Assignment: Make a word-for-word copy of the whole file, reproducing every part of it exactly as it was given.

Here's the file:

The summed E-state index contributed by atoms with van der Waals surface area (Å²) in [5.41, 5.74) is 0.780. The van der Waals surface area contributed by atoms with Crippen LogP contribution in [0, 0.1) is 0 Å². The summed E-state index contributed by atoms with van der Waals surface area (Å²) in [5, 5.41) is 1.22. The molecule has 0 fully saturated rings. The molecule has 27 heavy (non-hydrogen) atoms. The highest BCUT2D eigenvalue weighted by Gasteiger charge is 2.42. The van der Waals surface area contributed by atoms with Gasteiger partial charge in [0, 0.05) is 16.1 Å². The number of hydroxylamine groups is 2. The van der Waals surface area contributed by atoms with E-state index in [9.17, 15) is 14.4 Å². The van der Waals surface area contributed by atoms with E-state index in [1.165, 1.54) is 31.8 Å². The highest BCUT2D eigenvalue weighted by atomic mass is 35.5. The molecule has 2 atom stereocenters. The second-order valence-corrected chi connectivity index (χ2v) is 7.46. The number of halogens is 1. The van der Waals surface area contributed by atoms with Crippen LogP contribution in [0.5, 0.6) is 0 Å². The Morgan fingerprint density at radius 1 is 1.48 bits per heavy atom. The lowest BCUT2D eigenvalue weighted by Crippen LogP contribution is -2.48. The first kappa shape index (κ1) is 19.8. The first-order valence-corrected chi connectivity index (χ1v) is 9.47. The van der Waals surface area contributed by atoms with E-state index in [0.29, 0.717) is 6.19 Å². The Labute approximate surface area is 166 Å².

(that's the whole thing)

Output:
The summed E-state index contributed by atoms with van der Waals surface area (Å²) in [5.41, 5.74) is 0.780. The van der Waals surface area contributed by atoms with Crippen LogP contribution in [0, 0.1) is 0 Å². The summed E-state index contributed by atoms with van der Waals surface area (Å²) in [5, 5.41) is 1.22. The molecule has 0 fully saturated rings. The molecule has 27 heavy (non-hydrogen) atoms. The highest BCUT2D eigenvalue weighted by Gasteiger charge is 2.42. The van der Waals surface area contributed by atoms with Gasteiger partial charge in [0, 0.05) is 16.1 Å². The number of hydroxylamine groups is 2. The van der Waals surface area contributed by atoms with E-state index in [9.17, 15) is 14.4 Å². The van der Waals surface area contributed by atoms with E-state index in [1.165, 1.54) is 31.8 Å². The highest BCUT2D eigenvalue weighted by atomic mass is 35.5. The molecule has 2 atom stereocenters. The second-order valence-corrected chi connectivity index (χ2v) is 7.46. The number of halogens is 1. The van der Waals surface area contributed by atoms with Crippen LogP contribution in [0.5, 0.6) is 0 Å². The Morgan fingerprint density at radius 1 is 1.48 bits per heavy atom. The lowest BCUT2D eigenvalue weighted by Crippen LogP contribution is -2.48. The first kappa shape index (κ1) is 19.8. The first-order valence-corrected chi connectivity index (χ1v) is 9.47. The van der Waals surface area contributed by atoms with E-state index in [0.29, 0.717) is 6.19 Å². The Labute approximate surface area is 166 Å².